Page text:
The US claims that sanctions do not limit international assistance, but there are prohibitions, or at least a “gray area,” about distributing aid in government-held territory.   

The Syrian government tweeted today that it will allow cross-border aid into both government and rebel-held territory. The devil will be in the details. Assad is unlikely to allow UN agencies or NGOs unfettered access to Lattakia, or anywhere else, without a price.  

The UN relief operation has been stymied by the closure of the Bab Al-Hawa border crossing between Turkey and Syria because of damage to the roads from the quake. UN officials have been scrambling to find alternatives, but there is overall frustration with the slow and so far wholly inadequate response, as Elizabeth Hagedorn reports

Khaled Al-Khateb reports from Aleppo that international assistance had not arrived by Thursday, leaving local citizens and NGOs alone to dig out those buried under the rubble, deal with the injured, and repair essential services and infrastructure. The only vehicles so far getting into Syria via Bab Al-Hawa, Al-Khateb reports, are those carrying the corpses of Syrians who died in Turkey.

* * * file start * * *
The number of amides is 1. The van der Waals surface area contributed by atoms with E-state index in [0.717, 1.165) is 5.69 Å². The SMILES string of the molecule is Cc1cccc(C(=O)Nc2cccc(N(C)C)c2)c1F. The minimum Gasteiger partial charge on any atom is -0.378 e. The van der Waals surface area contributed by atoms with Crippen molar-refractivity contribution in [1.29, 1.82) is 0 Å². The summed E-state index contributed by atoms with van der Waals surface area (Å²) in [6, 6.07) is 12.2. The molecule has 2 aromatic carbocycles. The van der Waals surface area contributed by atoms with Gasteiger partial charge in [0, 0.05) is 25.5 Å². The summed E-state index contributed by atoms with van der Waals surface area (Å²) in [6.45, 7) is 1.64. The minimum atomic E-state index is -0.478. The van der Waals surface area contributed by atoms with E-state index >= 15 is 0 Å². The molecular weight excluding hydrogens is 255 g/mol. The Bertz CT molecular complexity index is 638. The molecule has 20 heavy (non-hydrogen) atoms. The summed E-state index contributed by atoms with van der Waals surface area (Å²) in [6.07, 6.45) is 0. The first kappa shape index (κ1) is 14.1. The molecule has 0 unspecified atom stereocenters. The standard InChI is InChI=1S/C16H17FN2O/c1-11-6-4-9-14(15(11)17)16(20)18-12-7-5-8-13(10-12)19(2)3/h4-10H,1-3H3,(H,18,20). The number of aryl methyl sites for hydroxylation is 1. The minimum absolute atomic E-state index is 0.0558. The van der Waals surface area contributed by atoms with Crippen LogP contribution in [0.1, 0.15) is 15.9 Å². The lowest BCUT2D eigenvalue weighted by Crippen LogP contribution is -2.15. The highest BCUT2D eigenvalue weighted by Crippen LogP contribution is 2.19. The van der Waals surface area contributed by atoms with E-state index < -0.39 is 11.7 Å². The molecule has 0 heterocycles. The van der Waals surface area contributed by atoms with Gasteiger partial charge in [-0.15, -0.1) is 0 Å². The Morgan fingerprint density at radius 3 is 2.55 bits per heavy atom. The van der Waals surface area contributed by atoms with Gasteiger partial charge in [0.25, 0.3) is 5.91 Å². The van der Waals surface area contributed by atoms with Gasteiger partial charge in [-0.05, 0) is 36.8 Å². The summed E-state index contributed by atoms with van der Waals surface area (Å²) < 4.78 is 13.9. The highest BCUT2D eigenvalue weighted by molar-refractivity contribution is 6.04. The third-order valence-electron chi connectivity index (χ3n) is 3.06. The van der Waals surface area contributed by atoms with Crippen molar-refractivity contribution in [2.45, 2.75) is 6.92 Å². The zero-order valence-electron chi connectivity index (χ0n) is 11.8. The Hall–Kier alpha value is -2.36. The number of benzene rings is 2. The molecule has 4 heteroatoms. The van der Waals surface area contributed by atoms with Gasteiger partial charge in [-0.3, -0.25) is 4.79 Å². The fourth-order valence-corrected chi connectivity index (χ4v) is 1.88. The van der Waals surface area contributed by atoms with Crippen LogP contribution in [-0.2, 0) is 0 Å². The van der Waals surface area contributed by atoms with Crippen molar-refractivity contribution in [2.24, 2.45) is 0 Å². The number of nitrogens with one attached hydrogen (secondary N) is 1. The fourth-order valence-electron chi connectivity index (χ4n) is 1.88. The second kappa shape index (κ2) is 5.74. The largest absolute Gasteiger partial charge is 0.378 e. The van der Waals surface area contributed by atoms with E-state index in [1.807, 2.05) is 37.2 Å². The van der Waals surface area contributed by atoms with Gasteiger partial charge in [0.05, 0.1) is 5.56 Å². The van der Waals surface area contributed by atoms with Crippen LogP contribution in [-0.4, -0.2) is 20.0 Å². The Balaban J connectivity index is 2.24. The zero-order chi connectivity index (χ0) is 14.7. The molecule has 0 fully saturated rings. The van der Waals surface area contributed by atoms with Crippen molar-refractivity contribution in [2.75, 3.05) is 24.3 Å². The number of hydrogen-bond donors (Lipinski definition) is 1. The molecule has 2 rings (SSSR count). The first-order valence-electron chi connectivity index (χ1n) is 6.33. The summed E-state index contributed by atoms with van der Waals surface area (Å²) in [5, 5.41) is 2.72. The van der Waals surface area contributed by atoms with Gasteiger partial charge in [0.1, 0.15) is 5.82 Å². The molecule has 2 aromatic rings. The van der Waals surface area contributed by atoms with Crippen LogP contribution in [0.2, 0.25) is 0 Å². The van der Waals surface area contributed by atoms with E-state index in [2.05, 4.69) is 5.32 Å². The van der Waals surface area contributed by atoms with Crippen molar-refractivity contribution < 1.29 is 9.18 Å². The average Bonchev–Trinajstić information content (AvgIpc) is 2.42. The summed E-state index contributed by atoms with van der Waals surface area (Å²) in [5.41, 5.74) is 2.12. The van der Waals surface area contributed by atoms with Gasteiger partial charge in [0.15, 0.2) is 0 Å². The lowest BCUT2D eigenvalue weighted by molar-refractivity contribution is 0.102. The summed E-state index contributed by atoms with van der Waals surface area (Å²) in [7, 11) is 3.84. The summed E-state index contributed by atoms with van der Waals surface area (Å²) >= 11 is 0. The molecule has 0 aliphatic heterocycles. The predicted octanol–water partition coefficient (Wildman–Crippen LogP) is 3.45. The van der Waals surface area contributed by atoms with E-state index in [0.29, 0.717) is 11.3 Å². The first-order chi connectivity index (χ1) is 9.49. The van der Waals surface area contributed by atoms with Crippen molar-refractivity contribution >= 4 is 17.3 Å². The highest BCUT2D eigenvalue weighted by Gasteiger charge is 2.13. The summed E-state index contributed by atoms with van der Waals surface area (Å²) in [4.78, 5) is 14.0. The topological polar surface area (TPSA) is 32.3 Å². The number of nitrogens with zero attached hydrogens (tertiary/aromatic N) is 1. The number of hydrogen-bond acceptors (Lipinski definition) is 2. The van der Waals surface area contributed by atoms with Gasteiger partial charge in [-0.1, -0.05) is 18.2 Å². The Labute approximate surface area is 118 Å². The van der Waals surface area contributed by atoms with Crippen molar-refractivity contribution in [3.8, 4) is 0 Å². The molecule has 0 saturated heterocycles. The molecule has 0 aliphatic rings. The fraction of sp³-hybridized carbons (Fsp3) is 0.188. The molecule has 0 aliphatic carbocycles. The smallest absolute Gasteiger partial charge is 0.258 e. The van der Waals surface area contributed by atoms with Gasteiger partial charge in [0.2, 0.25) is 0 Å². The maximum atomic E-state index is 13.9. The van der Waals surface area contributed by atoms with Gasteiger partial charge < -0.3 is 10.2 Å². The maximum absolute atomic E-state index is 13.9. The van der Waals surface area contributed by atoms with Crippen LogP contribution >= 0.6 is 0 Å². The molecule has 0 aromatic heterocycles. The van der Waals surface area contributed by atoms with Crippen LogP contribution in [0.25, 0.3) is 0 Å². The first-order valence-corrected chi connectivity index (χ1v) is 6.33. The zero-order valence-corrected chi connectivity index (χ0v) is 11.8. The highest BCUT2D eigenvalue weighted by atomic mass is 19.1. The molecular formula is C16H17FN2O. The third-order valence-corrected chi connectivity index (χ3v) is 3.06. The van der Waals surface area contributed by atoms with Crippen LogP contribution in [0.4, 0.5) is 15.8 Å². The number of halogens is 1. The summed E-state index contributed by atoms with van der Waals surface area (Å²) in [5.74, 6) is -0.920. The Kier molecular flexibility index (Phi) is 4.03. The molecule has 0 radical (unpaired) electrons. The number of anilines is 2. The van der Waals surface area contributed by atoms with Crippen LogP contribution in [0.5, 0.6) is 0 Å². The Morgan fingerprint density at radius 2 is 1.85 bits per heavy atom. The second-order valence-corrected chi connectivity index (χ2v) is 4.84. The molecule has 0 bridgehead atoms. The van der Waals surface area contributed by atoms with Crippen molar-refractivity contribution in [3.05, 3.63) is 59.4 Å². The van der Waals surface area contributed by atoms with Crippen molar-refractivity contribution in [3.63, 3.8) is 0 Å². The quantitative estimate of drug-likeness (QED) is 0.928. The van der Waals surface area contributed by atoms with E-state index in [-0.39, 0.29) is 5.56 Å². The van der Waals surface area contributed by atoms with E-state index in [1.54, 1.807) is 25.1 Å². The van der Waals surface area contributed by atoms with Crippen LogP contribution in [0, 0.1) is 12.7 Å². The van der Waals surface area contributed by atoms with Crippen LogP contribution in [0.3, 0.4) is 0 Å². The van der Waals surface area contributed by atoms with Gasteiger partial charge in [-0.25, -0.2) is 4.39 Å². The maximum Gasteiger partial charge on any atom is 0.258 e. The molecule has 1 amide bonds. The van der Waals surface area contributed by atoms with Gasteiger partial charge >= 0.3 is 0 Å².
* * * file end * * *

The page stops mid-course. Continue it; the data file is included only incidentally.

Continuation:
Another potential hurdle is that the al-Qaeda offshoot Hayat Tahrir Al-Sham controls most of Idlib province, which was also impacted by the quake. HTS is designated a terrorist group by the United States and the UN Security Council. Its leader, Abu Mohammed Al-Jolani, also sees opportunity in crisis to coordinate relief operations with the West. Jolani has been on a public relations campaign the past few years, sometimes ditching his fatigues for a snappy suit, haircut, and beard trim, and saying all the right things when talking with Western reporters, while simultaneously cracking down on the hardline jihadists to consolidate control in Idlib. 

All this is cold comfort for Syrians in Idlib and elsewhere affected by the earthquake.  

“The current disruption to aid deliveries compounds the suffering in Idlib, home to one of the world’s most vulnerable populations even before the earthquake,” writes Hagedorn. “Over the years, Syrian and Russian airstrikes on the densely populated rebel enclave have leveled entire neighborhoods, destroyed hospitals and created a new wave of displaced people.”